The Chilam Balam are a group of post-conquest Mayan prophetic histories transcribed in a modified form of the Spanish alphabet. Their authorship is ascribed to a chilam balam, or jaguar prophet.[27] The Chilam Balam of Tizimin has been translated twice: once by the archaeoastronomer Maud Worcester Makemson and once by the anthropologist Munro S. Edmonson. Makemson believed that one of the lines in the book (licutal oxlahun bak chem, ti u cenic u tzan a ceni ciac aba yum texe) refered to the “tremendously important event of the arrival of 4 Ahau 3 Kankin in the not too distant future”,[28] translating it as “Presently Baktun 13 shall come sailing, figuratively speaking, bringing the ornaments of which I have spoken from your ancestors.” (Her version of the text continues, “Then the god will come to visit his little ones. Perhaps ‘After Death’ will be the subject of his discourse.”) Makemson was still relying on her own dating of to 1752 and therefore the “not too distant future” in her annotations meant a few years after the scribe in Tizimin recorded his Chilam Balam.[29] Edmonson’s translation does not support this reading; he considers the Long Count entirely absent from the book, with a 24-round may system used instead.[30] Other Chilam Balam books contain references to the 13th baktun, but it is unclear if these are in the past or future; for example, oxhun bakam u katunil (thirteen bakam of katuns) in the Chilam Balam of Chumayel.[31]

New Age theories

Many New Age thinkers believe that the ending of this cycle will correspond to a global “consciousness shift”. Established themes found in 2012 literature include “suspicion towards mainstream Western culture”, the idea of spiritual evolution, and the possibility of leading the world into the New Age, by individual example or by a group’s joined consciousness. The general intent of this literature is not to warn of impending doom but “to foster counter-cultural sympathies and eventually socio-political and ‘spiritual’ activism”.[32]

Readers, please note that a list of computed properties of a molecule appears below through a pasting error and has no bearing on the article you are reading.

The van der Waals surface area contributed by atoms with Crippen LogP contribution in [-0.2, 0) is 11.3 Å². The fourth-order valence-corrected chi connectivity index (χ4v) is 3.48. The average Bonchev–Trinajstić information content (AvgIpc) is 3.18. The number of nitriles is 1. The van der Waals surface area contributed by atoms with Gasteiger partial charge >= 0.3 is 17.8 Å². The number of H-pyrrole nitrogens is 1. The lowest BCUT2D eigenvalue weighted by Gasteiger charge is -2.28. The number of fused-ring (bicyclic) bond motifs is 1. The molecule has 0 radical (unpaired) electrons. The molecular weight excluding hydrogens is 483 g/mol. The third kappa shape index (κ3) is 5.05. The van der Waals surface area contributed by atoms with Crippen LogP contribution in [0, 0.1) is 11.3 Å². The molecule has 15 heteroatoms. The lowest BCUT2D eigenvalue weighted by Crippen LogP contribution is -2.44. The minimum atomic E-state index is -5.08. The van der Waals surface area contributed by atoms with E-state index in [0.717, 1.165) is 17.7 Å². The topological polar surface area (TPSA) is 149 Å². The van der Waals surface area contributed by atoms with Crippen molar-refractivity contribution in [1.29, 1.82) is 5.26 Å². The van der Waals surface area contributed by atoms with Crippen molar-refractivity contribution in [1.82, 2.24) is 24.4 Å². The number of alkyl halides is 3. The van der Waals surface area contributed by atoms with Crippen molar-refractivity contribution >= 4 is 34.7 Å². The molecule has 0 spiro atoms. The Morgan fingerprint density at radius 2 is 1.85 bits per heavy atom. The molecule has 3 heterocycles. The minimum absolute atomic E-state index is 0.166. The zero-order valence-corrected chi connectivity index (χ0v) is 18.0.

The December 24, 2011 date (derived from Coe) became the subject of speculation by Frank Waters, who devotes two chapters to its interpretation, including discussion of an astrological chart for this date and its association with Hopi prophecies in his 1975 book Mexico Mystique: The Coming Sixth Age of Consciousness.[33] The significance of the year 2012 (but not a specific day) was mentioned briefly by José Argüelles in The Transformative Vision: Reflections on the Nature and History of Human Expression, also in 1975.[34] The specific date of December 21, 2012 appeared in Argüelles’ book The Mayan Factor: Path Beyond Technology in 1987.[35][36] In 1975, author Terence McKenna had also arrived at a New Age prediction for the year 2012.[37] This was subsequently refined to December 21, 2012 in 1983 (the more specific date appeared in the 1993 revision of The Invisible Landscape[38]). Author Daniel Pinchbeck popularized New Age concepts about this date, linking it to beliefs about crop circles, alien abduction, and personal revelations based on the use of entheogens and mediumship in his 2006 book 2012: The Return of Quetzalcoatl.[39] Pinchbeck argues for a shift in consciousness rather than an apocalypse, suggesting that materialistic attitudes, rather than the material world, are in jeopardy.[40] Beginning in 2003, he has promoted these ideas annually in presentations at Burning Man.[41]